You can see all the lectionary readings for the Fourth Sunday of Lent, Year A by clicking here. I have chosen to discuss only the Gospel reading.

This week’s gospel lesson is about Jesus healing a blind man. The story starts out with Jesus out walking with his disciples. They saw the blind man and the followers asked Jesus why the man was born blind. There was a common belief at that time (and with some religious people today) that any illness or disability was punishment for sin. They asked if he was born blind because of his own sin or that of his parents. (Seems puzzling to me—how could he have sinned before he was even born?)

Jesus said it wasn’t sin. He said he was born blind to show what great things God can do. Then he said, “While it is daytime, we must continue doing the work of the one who sent me. The night is coming, and no one can work at night. While I am in the world, I am the light of the world.” Continue reading

Lent 3, Year A: John 4: 5-42: Jesus and the Samaritan Woman

Jesus and the Samaritan Woman

Jesus and the Samaritan Woman – iStock.com/Ruskpp

You can see all the lectionary readings for the Third Sunday of Lent, Year A by clicking here. I have chosen to discuss only the Gospel reading.

This week’s gospel lesson is another time Jesus is speaking to just one person, though it leads to him teaching to a whole town.

An important aspect of this story is that Jesus and his disciples are in Samaria (you may remember it from the story of the Good Samaritan). There are very few Samaritans left, fewer than 800 according to Wikipedia (http://en.wikipedia.org/wiki/Samaritans). They have a religion apparently very similar to Judaism, but different enough that they could not agree and would not accept each other at all at the time of this story. From what I have read, nowadays they are seen as a sect of Judaism rather than a group of unacceptable heretics. But at the time of this story, they were very much outsiders to the other Jewish people and the two groups did not get along well. That’s why the parable of the Good Samaritan would have been shocking at the time—that the one who was good was an unacceptable Samaritan. Continue reading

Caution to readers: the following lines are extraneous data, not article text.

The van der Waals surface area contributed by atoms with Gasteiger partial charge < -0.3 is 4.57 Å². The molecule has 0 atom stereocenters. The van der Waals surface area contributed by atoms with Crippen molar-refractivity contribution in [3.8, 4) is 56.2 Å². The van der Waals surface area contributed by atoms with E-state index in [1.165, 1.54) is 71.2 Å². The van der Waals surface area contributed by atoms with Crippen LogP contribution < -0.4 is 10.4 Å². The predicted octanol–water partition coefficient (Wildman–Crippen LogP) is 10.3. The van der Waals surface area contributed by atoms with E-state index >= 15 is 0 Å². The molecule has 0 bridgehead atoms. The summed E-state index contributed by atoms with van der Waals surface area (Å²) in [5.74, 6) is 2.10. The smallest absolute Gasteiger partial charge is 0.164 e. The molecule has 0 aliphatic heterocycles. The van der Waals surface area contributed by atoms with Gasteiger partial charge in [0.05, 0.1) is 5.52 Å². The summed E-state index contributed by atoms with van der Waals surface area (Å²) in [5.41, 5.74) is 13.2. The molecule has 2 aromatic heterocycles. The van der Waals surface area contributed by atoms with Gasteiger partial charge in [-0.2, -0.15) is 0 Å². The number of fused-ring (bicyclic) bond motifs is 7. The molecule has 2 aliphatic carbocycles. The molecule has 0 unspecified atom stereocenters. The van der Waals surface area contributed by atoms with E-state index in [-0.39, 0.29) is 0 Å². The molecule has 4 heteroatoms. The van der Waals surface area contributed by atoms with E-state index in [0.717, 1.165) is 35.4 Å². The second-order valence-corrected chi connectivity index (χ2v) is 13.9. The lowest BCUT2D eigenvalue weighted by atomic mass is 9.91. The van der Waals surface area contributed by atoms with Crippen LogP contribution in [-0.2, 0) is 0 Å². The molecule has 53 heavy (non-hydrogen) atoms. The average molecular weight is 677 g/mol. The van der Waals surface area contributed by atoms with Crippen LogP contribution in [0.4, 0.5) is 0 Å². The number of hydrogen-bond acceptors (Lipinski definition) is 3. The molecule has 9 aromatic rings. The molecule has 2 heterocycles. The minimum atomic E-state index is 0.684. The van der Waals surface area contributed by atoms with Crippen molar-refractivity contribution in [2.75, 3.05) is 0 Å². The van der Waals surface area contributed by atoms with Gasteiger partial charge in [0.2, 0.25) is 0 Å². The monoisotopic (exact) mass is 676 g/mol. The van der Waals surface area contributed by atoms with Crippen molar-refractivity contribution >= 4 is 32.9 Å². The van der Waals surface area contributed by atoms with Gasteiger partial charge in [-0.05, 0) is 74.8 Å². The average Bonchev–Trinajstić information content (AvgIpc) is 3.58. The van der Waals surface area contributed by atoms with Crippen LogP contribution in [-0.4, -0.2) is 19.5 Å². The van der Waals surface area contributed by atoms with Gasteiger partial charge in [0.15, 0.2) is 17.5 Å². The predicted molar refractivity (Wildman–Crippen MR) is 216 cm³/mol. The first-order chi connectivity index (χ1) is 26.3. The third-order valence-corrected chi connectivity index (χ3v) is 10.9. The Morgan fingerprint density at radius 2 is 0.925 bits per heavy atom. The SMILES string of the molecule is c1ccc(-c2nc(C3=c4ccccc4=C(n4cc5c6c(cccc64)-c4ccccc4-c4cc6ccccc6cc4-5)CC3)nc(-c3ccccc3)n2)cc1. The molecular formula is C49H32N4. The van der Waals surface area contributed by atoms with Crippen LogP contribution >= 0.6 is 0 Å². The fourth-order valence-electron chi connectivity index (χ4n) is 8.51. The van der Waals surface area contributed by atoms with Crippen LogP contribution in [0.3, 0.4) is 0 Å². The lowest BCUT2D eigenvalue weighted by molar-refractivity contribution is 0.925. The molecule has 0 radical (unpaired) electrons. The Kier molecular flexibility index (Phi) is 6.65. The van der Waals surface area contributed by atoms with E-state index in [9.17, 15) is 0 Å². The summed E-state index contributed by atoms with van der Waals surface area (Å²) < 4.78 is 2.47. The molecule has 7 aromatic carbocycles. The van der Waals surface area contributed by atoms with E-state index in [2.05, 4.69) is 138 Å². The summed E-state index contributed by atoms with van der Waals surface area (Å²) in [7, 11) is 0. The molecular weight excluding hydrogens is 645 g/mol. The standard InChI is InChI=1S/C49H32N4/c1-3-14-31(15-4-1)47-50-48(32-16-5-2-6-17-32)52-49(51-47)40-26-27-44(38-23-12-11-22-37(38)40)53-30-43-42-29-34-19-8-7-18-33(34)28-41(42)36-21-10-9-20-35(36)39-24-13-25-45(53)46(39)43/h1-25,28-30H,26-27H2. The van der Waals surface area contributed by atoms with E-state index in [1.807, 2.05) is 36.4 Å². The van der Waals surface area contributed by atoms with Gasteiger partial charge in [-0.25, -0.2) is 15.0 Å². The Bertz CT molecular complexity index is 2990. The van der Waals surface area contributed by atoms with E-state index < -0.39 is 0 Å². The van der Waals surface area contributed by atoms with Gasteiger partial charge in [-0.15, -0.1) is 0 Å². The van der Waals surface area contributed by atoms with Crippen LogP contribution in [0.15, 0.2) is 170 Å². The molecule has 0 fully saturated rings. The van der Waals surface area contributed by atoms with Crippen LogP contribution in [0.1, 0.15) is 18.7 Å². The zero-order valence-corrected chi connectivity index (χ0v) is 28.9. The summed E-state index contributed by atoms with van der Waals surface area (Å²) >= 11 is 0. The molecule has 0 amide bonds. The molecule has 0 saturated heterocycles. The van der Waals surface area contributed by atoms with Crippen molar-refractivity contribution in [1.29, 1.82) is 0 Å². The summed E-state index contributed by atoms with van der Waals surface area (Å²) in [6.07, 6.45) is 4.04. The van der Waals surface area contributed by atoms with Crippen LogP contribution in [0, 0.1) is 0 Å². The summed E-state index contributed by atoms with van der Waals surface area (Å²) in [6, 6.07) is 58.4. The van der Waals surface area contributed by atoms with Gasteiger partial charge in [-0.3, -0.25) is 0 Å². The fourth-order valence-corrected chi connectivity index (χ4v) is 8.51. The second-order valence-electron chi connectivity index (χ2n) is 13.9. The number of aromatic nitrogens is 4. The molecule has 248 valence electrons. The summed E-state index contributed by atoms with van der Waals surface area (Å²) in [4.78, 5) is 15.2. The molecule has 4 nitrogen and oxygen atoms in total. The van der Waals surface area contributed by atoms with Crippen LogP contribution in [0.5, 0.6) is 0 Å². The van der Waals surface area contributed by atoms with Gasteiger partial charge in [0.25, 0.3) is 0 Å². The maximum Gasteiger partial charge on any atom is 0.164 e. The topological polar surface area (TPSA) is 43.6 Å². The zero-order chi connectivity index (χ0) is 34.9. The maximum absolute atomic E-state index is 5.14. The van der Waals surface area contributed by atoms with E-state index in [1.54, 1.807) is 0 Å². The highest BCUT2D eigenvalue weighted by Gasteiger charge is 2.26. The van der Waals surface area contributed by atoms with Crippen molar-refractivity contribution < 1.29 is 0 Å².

Lent 2, Year A: John 3: 1-17: Jesus and Nicodemus

Jesus Teaches Nicodemus

Jesus Teaches Nicodemus – Source: iStock.com/Ruskpp

You can see all the lectionary readings for the Second Sunday of Lent, Year A by clicking here. I have chosen to discuss only the Gospel reading.

The gospel lesson this week is a little different. Instead of Jesus teaching crowds of people or his disciples, he is talking to just one man. The man is named Nicodemus, and he’s an important man among the Jewish people. He comes to see Jesus at night—I have read that this is because he didn’t want to be seen consulting Jesus openly so he comes by cover of darkness. I don’t think that’s explicitly stated, but it could be true. So he comes to Jesus to find out more about him. He says, “Teacher, we know that you are a teacher sent from God. No one can do these miraculous signs that you do unless they have God’s help.”

Jesus tells him, “Everyone must be born again. Anyone who is not born again cannot be in God’s kingdom.” Continue reading